(The Hill) – Marijuana and hallucinogen use and binge drinking reached historic highs among adults ages 35-50, according to a new study released Thursday.
In the 2022 annual analysis of substance use behavior and attitudes, funded by the National Institute on Drug Abuse, adults, divided into two age groups, reached historically high levels of drug use.
Marijuana usage reached an all-time high for adults ages 35-50, with 28% reporting past-year use in 2022, an increase from 25% in 2021 and from 17% in 2017. In 2022, past-year use was more than double what it was 10 years prior, at 13%.
Nearly half of adults ages 19 to 30 reported past-year usage of marijuana, at 44% — also the highest level ever reported, up from 35% in 2017 and 28% in 2012. That same age group reported record-high daily marijuana usage, 11% in 2022, up from 8% in 2017 and 6% in 2012.
Hallucinogen use among adults ages 35-50 reached historically high levels, with 4% reporting past-year use in 2022, up from 2% in 2021 and no greater than 1% five or 10 years prior. Among adults ages 19-30, 8% reported past-year usage.
Overall alcohol use trends have been gradually increasing for adults ages 35-50, but binge drinking reached its highest reported levels, at 29% last year, up from 26% in 2021, 25% in 2017 and 23% in 2012. Past-year drinking overall increased slightly over the past 10 years, from 83% in 2012 to 85% last year.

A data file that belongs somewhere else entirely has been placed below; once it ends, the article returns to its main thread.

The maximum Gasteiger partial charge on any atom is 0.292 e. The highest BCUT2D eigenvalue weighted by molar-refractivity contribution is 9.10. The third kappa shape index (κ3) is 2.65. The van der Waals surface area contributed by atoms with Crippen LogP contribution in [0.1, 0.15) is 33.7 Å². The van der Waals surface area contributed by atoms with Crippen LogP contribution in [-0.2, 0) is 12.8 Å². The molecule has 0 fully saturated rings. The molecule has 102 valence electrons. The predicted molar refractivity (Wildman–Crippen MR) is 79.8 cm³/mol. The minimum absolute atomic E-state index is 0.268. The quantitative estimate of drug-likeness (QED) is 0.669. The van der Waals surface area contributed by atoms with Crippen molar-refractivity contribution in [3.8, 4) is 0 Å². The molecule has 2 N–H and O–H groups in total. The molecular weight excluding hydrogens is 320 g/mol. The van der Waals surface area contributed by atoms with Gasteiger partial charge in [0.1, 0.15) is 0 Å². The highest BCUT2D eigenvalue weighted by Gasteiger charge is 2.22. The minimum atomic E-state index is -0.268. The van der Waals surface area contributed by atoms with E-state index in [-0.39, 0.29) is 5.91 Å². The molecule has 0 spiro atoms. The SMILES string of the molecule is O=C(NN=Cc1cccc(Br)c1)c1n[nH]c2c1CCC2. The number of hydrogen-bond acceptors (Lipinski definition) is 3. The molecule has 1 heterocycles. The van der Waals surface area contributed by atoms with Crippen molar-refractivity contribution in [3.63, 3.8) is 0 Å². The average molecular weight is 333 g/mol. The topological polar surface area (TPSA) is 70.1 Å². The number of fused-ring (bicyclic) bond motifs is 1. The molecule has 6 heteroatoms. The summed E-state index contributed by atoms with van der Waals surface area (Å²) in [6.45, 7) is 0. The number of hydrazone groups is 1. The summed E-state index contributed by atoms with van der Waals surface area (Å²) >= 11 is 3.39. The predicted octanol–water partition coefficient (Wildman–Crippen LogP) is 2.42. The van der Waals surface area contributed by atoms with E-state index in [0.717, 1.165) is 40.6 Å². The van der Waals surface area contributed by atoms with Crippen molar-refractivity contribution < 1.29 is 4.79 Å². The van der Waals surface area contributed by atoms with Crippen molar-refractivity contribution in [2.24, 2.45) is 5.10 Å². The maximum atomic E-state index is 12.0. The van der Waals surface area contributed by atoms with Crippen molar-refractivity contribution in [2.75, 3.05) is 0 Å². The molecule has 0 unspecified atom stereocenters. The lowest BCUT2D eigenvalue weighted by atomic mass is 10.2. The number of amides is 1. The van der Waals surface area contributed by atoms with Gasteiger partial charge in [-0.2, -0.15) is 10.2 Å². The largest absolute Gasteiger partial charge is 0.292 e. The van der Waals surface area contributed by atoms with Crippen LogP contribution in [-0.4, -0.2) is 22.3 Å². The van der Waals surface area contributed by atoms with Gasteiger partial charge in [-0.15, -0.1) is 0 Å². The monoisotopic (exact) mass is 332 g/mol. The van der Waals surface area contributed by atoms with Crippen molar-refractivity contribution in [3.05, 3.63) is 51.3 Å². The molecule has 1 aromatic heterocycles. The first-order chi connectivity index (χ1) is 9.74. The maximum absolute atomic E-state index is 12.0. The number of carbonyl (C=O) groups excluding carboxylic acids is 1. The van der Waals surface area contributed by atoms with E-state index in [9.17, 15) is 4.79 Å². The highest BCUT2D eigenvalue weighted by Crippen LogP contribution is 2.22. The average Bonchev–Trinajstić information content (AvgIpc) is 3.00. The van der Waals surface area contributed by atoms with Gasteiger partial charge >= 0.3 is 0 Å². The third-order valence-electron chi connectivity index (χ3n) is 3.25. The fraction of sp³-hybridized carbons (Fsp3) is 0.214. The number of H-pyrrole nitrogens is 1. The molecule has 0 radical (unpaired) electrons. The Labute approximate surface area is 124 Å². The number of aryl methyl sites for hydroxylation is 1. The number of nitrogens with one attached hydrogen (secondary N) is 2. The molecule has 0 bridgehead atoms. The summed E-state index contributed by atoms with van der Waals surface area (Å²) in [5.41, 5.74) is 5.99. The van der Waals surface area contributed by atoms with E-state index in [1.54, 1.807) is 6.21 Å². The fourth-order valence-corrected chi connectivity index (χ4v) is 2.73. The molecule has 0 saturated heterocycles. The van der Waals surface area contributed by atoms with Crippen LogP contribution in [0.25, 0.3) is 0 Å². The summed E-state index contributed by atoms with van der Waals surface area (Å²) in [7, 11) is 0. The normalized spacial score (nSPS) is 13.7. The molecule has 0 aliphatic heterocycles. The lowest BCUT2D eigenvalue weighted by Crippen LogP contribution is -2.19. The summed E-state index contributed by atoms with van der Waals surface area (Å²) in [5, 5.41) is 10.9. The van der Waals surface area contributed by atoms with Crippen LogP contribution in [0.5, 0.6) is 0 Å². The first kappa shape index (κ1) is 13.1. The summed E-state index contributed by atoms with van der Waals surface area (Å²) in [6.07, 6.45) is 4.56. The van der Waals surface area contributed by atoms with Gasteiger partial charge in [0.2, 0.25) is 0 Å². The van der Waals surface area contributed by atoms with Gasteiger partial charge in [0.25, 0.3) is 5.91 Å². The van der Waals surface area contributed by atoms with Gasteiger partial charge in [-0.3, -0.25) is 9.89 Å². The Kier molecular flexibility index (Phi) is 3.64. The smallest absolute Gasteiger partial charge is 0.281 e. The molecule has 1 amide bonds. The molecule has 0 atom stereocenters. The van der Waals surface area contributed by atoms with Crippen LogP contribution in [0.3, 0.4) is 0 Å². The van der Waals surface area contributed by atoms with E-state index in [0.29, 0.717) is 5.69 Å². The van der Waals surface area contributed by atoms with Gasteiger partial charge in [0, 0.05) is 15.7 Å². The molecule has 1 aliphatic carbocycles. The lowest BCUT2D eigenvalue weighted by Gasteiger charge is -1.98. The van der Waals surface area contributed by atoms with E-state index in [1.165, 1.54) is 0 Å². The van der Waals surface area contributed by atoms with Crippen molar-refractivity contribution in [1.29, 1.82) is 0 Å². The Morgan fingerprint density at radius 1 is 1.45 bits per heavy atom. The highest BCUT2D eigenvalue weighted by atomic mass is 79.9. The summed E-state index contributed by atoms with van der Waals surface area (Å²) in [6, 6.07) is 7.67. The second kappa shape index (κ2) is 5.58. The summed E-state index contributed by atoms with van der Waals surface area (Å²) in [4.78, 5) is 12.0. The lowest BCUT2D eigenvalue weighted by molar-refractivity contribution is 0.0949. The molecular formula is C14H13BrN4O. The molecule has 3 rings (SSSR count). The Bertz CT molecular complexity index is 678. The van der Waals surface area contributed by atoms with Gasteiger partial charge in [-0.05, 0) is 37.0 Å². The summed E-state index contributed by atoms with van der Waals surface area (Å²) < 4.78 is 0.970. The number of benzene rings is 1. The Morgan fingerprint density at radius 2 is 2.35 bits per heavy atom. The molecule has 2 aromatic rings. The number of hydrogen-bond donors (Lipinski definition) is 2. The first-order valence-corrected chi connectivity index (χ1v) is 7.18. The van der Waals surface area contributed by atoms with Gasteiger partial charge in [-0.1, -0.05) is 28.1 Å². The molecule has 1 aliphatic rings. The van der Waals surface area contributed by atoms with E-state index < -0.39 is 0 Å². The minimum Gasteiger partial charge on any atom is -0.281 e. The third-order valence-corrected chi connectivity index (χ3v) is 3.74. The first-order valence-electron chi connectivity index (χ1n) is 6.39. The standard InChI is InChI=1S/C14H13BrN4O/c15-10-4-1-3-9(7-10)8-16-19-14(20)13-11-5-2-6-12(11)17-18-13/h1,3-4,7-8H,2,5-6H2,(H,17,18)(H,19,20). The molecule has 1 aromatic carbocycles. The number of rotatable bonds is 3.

Reports of past-year vaping use has remained steady for adults ages 35-50, with 9% reporting marijuana vaping in 2022 and 7% reporting nicotine vaping in 2022.
Vaping reached historic highs, however, for adults ages 19-30, with 21% reporting past-year marijuana vaping in 2022, up from 19% in 2021 and 12% in 2017. Past-year reports of nicotine vaping nearly doubled since five years prior, at 24% in 2022 and 14% in 2017.
The annual survey, referred to as the “Monitoring the Future (MTF) panel study,” has been conducted annually since 1975. Data for this most recent 2022 survey was collected via online and paper surveys from April 2022 to October 2022, according to the report.
“Substance use is not limited to teens and young adults, and these data help us understand how people use drugs across the lifespan,” NIDA Director Nora Volkow said in a press release. “Understanding these trends is a first step, and it is crucial that research continues to illuminate how substance use and related health impacts may change over time. We want to ensure that people from the earliest to the latest stages in adulthood are equipped with up-to-date knowledge to help inform decisions related to substance use.”